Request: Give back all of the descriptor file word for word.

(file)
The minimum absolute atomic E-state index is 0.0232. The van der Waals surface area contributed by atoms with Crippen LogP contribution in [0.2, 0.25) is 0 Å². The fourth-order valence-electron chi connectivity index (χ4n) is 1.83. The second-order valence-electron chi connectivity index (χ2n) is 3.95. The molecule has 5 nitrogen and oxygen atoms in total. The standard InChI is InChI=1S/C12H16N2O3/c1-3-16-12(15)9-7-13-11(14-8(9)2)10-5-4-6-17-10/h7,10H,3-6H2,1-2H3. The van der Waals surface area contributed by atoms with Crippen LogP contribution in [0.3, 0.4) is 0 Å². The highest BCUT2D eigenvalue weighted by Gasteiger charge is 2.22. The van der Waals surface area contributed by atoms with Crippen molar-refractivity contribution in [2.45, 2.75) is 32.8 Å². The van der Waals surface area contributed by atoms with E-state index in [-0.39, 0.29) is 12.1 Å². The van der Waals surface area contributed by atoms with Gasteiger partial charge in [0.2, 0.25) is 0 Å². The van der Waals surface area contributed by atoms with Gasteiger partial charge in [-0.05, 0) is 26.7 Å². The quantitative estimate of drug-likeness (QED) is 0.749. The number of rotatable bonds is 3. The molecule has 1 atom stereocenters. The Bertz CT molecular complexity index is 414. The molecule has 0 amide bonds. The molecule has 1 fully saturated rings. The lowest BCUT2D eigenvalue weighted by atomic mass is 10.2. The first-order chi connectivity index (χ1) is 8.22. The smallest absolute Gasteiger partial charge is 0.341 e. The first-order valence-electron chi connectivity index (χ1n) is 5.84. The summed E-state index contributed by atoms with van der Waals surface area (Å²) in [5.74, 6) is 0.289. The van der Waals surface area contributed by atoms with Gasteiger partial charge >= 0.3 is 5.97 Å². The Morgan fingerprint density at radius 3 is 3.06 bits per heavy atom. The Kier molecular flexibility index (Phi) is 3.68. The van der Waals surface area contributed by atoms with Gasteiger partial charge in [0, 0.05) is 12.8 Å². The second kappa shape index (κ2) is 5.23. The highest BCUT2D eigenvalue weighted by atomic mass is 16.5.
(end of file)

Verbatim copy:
The minimum absolute atomic E-state index is 0.0232. The van der Waals surface area contributed by atoms with Crippen LogP contribution in [0.2, 0.25) is 0 Å². The fourth-order valence-electron chi connectivity index (χ4n) is 1.83. The second-order valence-electron chi connectivity index (χ2n) is 3.95. The molecule has 5 nitrogen and oxygen atoms in total. The standard InChI is InChI=1S/C12H16N2O3/c1-3-16-12(15)9-7-13-11(14-8(9)2)10-5-4-6-17-10/h7,10H,3-6H2,1-2H3. The van der Waals surface area contributed by atoms with Crippen LogP contribution in [0.3, 0.4) is 0 Å². The highest BCUT2D eigenvalue weighted by Gasteiger charge is 2.22. The van der Waals surface area contributed by atoms with Crippen molar-refractivity contribution in [2.45, 2.75) is 32.8 Å². The van der Waals surface area contributed by atoms with E-state index in [-0.39, 0.29) is 12.1 Å². The van der Waals surface area contributed by atoms with Gasteiger partial charge in [0.2, 0.25) is 0 Å². The van der Waals surface area contributed by atoms with Gasteiger partial charge in [-0.05, 0) is 26.7 Å². The quantitative estimate of drug-likeness (QED) is 0.749. The number of rotatable bonds is 3. The molecule has 1 atom stereocenters. The Bertz CT molecular complexity index is 414. The molecule has 0 amide bonds. The molecule has 1 fully saturated rings. The lowest BCUT2D eigenvalue weighted by atomic mass is 10.2. The first-order chi connectivity index (χ1) is 8.22. The smallest absolute Gasteiger partial charge is 0.341 e. The first-order valence-electron chi connectivity index (χ1n) is 5.84. The summed E-state index contributed by atoms with van der Waals surface area (Å²) in [5.74, 6) is 0.289. The van der Waals surface area contributed by atoms with Gasteiger partial charge >= 0.3 is 5.97 Å². The Morgan fingerprint density at radius 3 is 3.06 bits per heavy atom. The Kier molecular flexibility index (Phi) is 3.68. The van der Waals surface area contributed by atoms with Gasteiger partial charge in [0, 0.05) is 12.8 Å². The second kappa shape index (κ2) is 5.23. The highest BCUT2D eigenvalue weighted by atomic mass is 16.5.